Human Relations

In the name of Allah, Most Gracious, Ever Merciful.

This post discusses the relationship between one’s material, mental and moral diet, and human relations with persons of different persuasions and dispositions, according to what can be derived from the Noble Qur’an.

Allah the Exalted states in the Holy Qur’an:

[5:4] Forbidden to you is the flesh of an animal which dies of itself, and blood, and the flesh of swine; and that on which is invoked the name of one other than Allah; and that which has been strangled; and that beaten to death; and that killed by a fall; and that which has been gored to death; and that of which a wild animal has eaten, except that which you have properly slaughtered; and that which has been slaughtered at an altar. 

And forbidden is also that you seek to know your lot by the divining arrows. That is an act of disobedience. This day have those who disbelieve despaired of harming your religion. So fear them not, but fear Me. This day have I perfected your religion for you and completed My favour upon you and have chosen for you Islam as religion. But whoso is forced by hunger, without being wilfully inclined to sin, then, surely, Allah is Most Forgiving, Merciful.

[5:5] They ask thee what is made lawful for them. Say, ‘All good things have been made lawful for you; and what you have taught the beasts and birds of prey to catch for you, training them for hunting and teaching them of what Allah has taught you. So eat of that which they catch for you, and pronounce thereon the name of Allah. And fear Allah. Surely, Allah is quick in reckoning.’

[5:6] This day all good things have been made lawful for you. And the food of the People of the Book is lawful for you, and your food is lawful for them. And lawful for you are chaste believing women and chaste women from among those who were given the Book before you, when you give them their dowries, contracting valid marriage and not committing fornication nor taking secret paramours. And whoever rejects the faith, his work has doubtless come to naught, and in the Hereafter he will be among the losers.

Whilst reflecting on the above verses, the relationship between dietary laws and the completion of religion, and also that of marriage with the Ahlul-Kitaab (People of the Book), become evident. It appears that the relevance is to do with a similarity in our material and moral/spiritual diet, for spouses share their thoughts and feelings with each other. It becomes apparent that one can interpret these verses to apply to our ideas. All that is good and wholesome is permissible. The diet of those who follow previous divine scripture/s is lawful, so much so that it is permissible to marry the chaste women among them who possess faith. Marital partners tend to partake of each other’s intimate thoughts and feelings over the years.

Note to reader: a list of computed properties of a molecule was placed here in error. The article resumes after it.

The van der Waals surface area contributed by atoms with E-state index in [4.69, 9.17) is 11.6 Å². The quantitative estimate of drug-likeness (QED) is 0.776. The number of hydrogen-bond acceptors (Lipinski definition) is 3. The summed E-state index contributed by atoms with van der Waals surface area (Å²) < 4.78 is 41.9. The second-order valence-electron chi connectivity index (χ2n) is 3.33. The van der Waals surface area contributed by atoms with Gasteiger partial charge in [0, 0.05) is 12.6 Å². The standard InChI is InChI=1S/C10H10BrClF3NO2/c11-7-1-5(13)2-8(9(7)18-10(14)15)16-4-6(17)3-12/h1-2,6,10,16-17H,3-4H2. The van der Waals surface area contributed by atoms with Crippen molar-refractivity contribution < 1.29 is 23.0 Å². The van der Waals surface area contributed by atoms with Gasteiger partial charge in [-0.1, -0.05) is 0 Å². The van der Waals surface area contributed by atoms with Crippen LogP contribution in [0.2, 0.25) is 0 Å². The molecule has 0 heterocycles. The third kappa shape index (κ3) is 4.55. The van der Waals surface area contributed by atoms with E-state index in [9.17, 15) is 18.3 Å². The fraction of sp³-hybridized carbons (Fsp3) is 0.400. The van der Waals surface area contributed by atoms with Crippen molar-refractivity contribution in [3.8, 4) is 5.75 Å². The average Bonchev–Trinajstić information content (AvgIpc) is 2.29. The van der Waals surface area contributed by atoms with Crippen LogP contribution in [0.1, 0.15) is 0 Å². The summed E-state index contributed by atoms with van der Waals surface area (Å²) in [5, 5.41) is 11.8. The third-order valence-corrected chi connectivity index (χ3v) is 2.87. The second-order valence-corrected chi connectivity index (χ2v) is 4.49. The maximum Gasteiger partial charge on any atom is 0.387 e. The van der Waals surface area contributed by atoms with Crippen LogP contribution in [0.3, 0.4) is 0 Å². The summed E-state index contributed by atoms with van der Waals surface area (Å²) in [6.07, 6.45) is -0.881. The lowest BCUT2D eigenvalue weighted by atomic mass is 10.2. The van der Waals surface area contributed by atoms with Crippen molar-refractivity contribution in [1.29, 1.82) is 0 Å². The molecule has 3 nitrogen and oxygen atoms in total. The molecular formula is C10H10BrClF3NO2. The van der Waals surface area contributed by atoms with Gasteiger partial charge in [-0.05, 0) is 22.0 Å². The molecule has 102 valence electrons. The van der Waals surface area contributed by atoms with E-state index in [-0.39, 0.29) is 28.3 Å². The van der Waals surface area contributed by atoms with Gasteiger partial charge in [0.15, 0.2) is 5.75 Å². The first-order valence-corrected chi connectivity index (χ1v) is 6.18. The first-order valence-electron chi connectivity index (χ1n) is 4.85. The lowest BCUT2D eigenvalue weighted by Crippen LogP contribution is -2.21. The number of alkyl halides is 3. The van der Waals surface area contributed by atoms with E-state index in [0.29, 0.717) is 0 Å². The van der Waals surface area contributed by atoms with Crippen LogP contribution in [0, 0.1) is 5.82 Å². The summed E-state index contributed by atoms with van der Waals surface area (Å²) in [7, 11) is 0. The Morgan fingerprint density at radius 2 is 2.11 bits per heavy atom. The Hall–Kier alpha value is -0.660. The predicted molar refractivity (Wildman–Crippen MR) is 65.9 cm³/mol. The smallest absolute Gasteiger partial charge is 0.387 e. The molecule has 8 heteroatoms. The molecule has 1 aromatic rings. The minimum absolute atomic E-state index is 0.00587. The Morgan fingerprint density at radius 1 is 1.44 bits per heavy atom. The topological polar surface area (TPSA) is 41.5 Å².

Thus, these verses can be applied to what is termed as ‘food for thought’ which we obtain from various television programs, online videos, books, lectures, sermons and speeches. One can derive from the above quoted verses that we should not digest a diet of idolatry for instance, but reject anything which is not proper and wholesome, and filter it out within our minds when we watch, hear or read such ideas. We could likewise understand the flesh of swine to metaphorically refer to any ‘diet’ which constitutes wicked or immoral ideas from a person of great pomp and show, but who is evil within, as this is the Islamic interpretation of seeing a swine in a dream. Prophet Jesus (pbuh) is reported in one Gospel to have advised against casting pearls of wisdom before swine, i.e. wicked people [Matthew 7:6] . Thus, that which is wicked and immoral, such as any form of ‘Nazism’ or ‘Pharaonic mischief’, is forbidden.

Likewise, the flesh of the dead could refer to atheistic or faithless material. But if a person is studying and analysing such material for increasing one’s knowledge and awareness, not because he or she is inclined towards it, or is doing so for the purpose of refuting it, and not digesting and internalising it, then it can be said that Allah will be Forgiving and Merciful to such persons whose intentions are noble. That which constitutes an offering to idols, i.e. polytheism, is likewise forbidden. Those who are driven by necessity to study subjects which constitute atheism or polytheism or wickedness, but do not accept those teachings as such, can be said to have been given a concession, and may study such material.

From such an understanding of the verses, one can derive that those who abide by the divinely given physical and moral and spiritual ‘dietary’ laws are compatible and suitable for marriage, but those who disregard these laws and eat the flesh of swine etc., such as most of the christians encountered these days, as well as those who become idolatrous in some way, such as many Hindus and trinitarian Christians, would not be permissible for marriage in my humble opinion – an exception would be those who are unitarian or monotheist in practice.

I realise than some muslims might consider it permissible for a muslim man to marry a chaste christian woman, whether she has polytheistic ideas such as trinity or not, and whether she consumes the flesh of swine or not. However, my feelings are based on what is apparent to me from the verses quoted above, and I accept that some people will disagree with the interpretation I have derived from these verses.